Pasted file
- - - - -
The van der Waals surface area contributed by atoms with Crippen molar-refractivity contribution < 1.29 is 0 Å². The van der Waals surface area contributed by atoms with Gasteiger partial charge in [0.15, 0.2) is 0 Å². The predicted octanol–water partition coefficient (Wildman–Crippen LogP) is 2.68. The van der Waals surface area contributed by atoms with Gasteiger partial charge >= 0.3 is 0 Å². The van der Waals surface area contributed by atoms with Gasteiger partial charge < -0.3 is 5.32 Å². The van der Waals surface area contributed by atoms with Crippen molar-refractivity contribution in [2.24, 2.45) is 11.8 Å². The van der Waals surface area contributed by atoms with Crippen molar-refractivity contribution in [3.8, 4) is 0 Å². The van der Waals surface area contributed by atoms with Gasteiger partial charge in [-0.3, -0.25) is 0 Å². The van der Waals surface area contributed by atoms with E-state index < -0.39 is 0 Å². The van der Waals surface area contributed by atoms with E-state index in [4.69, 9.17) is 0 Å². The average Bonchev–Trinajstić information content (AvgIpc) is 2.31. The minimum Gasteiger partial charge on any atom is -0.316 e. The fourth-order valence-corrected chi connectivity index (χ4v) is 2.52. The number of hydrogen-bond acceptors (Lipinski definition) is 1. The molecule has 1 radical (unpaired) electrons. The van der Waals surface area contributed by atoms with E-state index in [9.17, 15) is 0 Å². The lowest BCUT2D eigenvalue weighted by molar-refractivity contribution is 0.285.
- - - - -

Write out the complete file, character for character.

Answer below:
The van der Waals surface area contributed by atoms with Crippen molar-refractivity contribution < 1.29 is 0 Å². The van der Waals surface area contributed by atoms with Gasteiger partial charge in [0.15, 0.2) is 0 Å². The predicted octanol–water partition coefficient (Wildman–Crippen LogP) is 2.68. The van der Waals surface area contributed by atoms with Gasteiger partial charge >= 0.3 is 0 Å². The van der Waals surface area contributed by atoms with Gasteiger partial charge < -0.3 is 5.32 Å². The van der Waals surface area contributed by atoms with Crippen molar-refractivity contribution in [2.24, 2.45) is 11.8 Å². The van der Waals surface area contributed by atoms with Crippen molar-refractivity contribution in [3.8, 4) is 0 Å². The van der Waals surface area contributed by atoms with Gasteiger partial charge in [-0.3, -0.25) is 0 Å². The van der Waals surface area contributed by atoms with E-state index < -0.39 is 0 Å². The van der Waals surface area contributed by atoms with E-state index in [4.69, 9.17) is 0 Å². The average Bonchev–Trinajstić information content (AvgIpc) is 2.31. The minimum Gasteiger partial charge on any atom is -0.316 e. The fourth-order valence-corrected chi connectivity index (χ4v) is 2.52. The number of hydrogen-bond acceptors (Lipinski definition) is 1. The molecule has 1 radical (unpaired) electrons. The van der Waals surface area contributed by atoms with E-state index in [9.17, 15) is 0 Å². The lowest BCUT2D eigenvalue weighted by molar-refractivity contribution is 0.285.